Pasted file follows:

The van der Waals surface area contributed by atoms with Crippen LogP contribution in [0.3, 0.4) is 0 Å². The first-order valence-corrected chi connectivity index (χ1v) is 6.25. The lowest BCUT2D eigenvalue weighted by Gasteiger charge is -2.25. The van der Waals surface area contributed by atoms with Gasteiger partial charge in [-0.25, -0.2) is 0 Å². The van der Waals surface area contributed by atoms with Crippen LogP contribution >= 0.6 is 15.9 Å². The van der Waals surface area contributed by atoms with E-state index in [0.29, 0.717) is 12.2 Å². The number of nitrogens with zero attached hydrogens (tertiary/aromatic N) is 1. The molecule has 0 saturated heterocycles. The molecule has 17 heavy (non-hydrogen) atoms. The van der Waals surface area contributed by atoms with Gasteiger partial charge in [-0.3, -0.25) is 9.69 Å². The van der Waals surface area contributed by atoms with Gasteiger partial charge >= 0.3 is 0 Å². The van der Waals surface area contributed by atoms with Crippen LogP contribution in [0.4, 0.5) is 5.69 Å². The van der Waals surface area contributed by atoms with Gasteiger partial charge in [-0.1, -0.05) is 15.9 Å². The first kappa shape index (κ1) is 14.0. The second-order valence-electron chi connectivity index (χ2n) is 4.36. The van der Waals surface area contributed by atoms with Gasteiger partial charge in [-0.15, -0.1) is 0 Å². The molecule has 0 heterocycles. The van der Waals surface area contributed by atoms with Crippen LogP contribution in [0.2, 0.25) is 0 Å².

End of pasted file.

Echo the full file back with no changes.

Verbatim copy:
The van der Waals surface area contributed by atoms with Crippen LogP contribution in [0.3, 0.4) is 0 Å². The first-order valence-corrected chi connectivity index (χ1v) is 6.25. The lowest BCUT2D eigenvalue weighted by Gasteiger charge is -2.25. The van der Waals surface area contributed by atoms with Gasteiger partial charge in [-0.25, -0.2) is 0 Å². The van der Waals surface area contributed by atoms with Crippen LogP contribution >= 0.6 is 15.9 Å². The van der Waals surface area contributed by atoms with E-state index in [0.29, 0.717) is 12.2 Å². The number of nitrogens with zero attached hydrogens (tertiary/aromatic N) is 1. The molecule has 0 saturated heterocycles. The molecule has 17 heavy (non-hydrogen) atoms. The van der Waals surface area contributed by atoms with Gasteiger partial charge in [-0.3, -0.25) is 9.69 Å². The van der Waals surface area contributed by atoms with Gasteiger partial charge >= 0.3 is 0 Å². The van der Waals surface area contributed by atoms with Crippen LogP contribution in [0.4, 0.5) is 5.69 Å². The van der Waals surface area contributed by atoms with Gasteiger partial charge in [-0.1, -0.05) is 15.9 Å². The first kappa shape index (κ1) is 14.0. The second-order valence-electron chi connectivity index (χ2n) is 4.36. The van der Waals surface area contributed by atoms with Gasteiger partial charge in [-0.15, -0.1) is 0 Å². The molecule has 0 heterocycles. The van der Waals surface area contributed by atoms with Crippen LogP contribution in [0.2, 0.25) is 0 Å².